U.S. fund investors pour $8.68 billion into stock ETFs: Lipper
By Sam Forgione
NEW YORK (Reuters) - Investors in U.S.-based funds pumped the most money into stock exchange-traded funds since mid-September while also putting money into higher-quality corporate bonds in one of the last reporting weeks of the year, data from Thomson Reuters' Lipper service showed on Thursday.
Stock ETFs pulled in $8.68 billion in investor cash in the week ended December 12, the most since mid-September. The inflows offset outflows of $3.71 billion from stock mutual funds, leading to net inflows of $4.97 billion into stock funds.
Investors were less drawn to bond funds overall than they were to stocks, and committed a net $1.24 billion into the funds. Bond mutual funds attracted $674.6 million, while bond ETFs attracted $570.34 million, which was the most cash committed to the passive funds in five weeks.
ETFs are generally believed to represent the investment behavior of institutional investors, while mutual funds are thought to represent the retail investor.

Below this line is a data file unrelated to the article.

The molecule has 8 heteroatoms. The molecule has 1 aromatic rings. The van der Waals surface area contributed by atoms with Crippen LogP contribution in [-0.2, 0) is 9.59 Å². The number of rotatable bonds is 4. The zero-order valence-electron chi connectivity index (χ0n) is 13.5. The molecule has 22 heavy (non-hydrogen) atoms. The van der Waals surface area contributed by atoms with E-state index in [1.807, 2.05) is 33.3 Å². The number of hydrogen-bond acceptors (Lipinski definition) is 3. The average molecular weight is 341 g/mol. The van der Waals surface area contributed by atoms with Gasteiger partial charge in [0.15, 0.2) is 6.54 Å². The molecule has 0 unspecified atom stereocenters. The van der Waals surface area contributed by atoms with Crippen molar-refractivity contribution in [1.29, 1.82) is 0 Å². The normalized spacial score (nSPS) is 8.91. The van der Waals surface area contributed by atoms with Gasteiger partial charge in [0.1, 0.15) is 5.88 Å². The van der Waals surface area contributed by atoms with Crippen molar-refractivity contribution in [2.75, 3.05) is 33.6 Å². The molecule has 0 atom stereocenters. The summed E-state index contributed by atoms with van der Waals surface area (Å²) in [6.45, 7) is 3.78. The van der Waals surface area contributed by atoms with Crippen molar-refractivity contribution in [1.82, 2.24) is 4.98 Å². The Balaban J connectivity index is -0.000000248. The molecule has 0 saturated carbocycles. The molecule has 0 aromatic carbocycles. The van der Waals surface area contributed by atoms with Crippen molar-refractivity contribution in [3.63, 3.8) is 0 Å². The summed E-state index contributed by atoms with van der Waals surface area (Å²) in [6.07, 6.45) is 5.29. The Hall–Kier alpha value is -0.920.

Institutional investors such as asset management firms tend to invest in ETFs toward the end of the year rather than in active funds, said Lipper analyst Matthew Lemieux.
Uncertainty over whether U.S. President Barack Obama and Congress will resolve the "fiscal cliff" of $600 billion in tax increases and spending cuts could also be motivating the less active investments, Lemieux added.
Despite gridlock over the budget deal, the benchmark S&P 500 .SPX stock index rose 1.36 percent over the reporting period. Data showing that U.S. non-farm payrolls added 146,000 jobs in November temporarily boosted confidence, although concerns over the "fiscal cliff" and data showing a plunge in consumer sentiment tempered optimism.
On Wednesday, the last day of Lipper's reporting period, the Federal Reserve fulfilled expectations by ramping up its monetary stimulus and committing to monthly purchases of $85 billion in Treasuries and mortgage-backed bonds in an effort to improve U.S. economic growth. Continued...